Buddhism, Islam and freedom of religion - ATILLA YAYLA

Buddhism, Islam and freedom of religion

An interesting incident had been experienced in the Istanbul Technical University in the sense of understanding and sustaining freedom of religion. The rectorate, which had been giving affirmative replies to the religious Muslim students who demanded a prayer room or small mosque, is now mobilized to build a masjid. Some students felt uncomfortable about this and objected to it. After the rectorate stated that a masjid is a necessity, almost 1500 students stated that they are Buddhists and with a written application, they stated that they needed a place on the campus for praying, they've applied to the administration to open/build a Buddhist temple. The students who are against a masjid pleaded arguments that there is no place for a sanctuary in the “house of science”.

We can evaluate this event from the point of mind, heart, communal reality and freedom of religion. If we are to take the shortcut, it's clear that the attitudes of students who are objecting to the masjid are against the mind, heart, communal reality and freedom of religion. As for the claims that there is no place for a sanctuary on the campus; it's the resurrected state of a rough 19th Century positivism. I guess that these students do not know that every important university in the West possesses a chapel.

The ones who had given a written application to open a Buddhist temple may think that they've done something witty, but their behavior is full of disrespect and indecency. Since they don't know what freedom of religion is, they think that they can suppress a demand with another. The use of freedom of religion by someone or a segment does not harm another person's or segment's freedom of religion. The opening of a masjid does not prevent a Buddhist temple from opening. Those two are not alternatives to each other.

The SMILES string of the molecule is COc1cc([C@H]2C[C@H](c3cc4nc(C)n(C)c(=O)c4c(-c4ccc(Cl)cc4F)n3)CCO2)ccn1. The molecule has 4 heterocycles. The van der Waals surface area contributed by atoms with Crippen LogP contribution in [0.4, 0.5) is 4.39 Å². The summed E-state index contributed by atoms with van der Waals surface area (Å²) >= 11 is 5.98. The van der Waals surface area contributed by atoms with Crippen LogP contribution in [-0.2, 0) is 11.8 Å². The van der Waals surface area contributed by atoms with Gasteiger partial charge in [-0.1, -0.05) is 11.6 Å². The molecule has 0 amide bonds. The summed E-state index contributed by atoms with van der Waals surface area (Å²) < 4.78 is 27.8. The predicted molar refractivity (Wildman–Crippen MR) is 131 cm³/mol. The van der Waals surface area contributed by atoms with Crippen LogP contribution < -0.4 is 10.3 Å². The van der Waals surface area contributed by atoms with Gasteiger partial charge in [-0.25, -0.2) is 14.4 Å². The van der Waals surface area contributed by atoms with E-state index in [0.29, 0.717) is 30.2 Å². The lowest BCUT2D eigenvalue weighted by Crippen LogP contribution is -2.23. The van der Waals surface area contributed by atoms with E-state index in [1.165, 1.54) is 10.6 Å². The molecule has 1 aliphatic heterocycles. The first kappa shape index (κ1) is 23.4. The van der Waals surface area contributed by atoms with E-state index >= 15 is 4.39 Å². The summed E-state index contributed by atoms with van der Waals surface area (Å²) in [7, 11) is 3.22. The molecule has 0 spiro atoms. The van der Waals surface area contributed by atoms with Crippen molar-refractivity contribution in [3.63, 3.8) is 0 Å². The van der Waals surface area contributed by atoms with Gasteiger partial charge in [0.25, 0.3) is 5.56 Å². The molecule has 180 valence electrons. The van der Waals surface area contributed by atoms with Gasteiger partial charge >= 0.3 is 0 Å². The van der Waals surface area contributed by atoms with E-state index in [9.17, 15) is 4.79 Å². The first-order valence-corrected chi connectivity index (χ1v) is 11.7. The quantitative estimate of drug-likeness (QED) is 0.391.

On top of that, we all know that the Buddhist Temple demand in ITU does not have a communal base; in other words, there is no necessity. Trying to invalidate an actual necessity with an imaginary necessity is an immoral attitude. Besides, this is also reflecting the state of being unaware of the Islam religion's features and the impassivity towards them. In comparison to other religions, Islam is more intense and has more time-related prayers. This is the main reason why the mosques and masjids are this intense and extensive.

Since the topic is opened, it's beneficial to say that Sunni and Alevi Muslims have their unique handicaps in the sense of freedom of religion. It's sufficient to draw attention to a Sunni attitude that is against the freedom of religion. Some Sunnis are objecting to accepting Cemevis, or djemevis, as a sanctuary. Their main justification is that Islam has a sole sanctuary and that is the mosque. They say that if djemevis are given the status of sanctuary, Muslims will be divided. The first mistake in this view is; confusing the horse and a car. Muslimism must be already divided if there is a demand to have a different venue as a sanctuary. Thus, rather than dividing Muslims, as the djemevis become a sanctuary; it will prevent potential tensions and alienations between divided Muslims. The second mistake is; to overlook what's more important. Freedom of religion is more important than the division of a religion's congregation. It's all related with the freedom of religion to have an idea or religious comment to live a healthy and free life in the absolute plan. Freedom of religion points at a general humane situation, while being Muslim or being Muslim in this or that sect points at a special situation. Finally, it would be more accurate to read “the subjecting of religions to many different comments” as the potential to answer to different environments and necessities, rather than that religion's weakness.

Freedom of religion is not a pool that possesses a consumable amount of water. Everyone can benefit from this pool without damaging others' rights and freedoms. The freedom of religion should be cared about and we should show respect towards demands that enter the context of freedom of religion.







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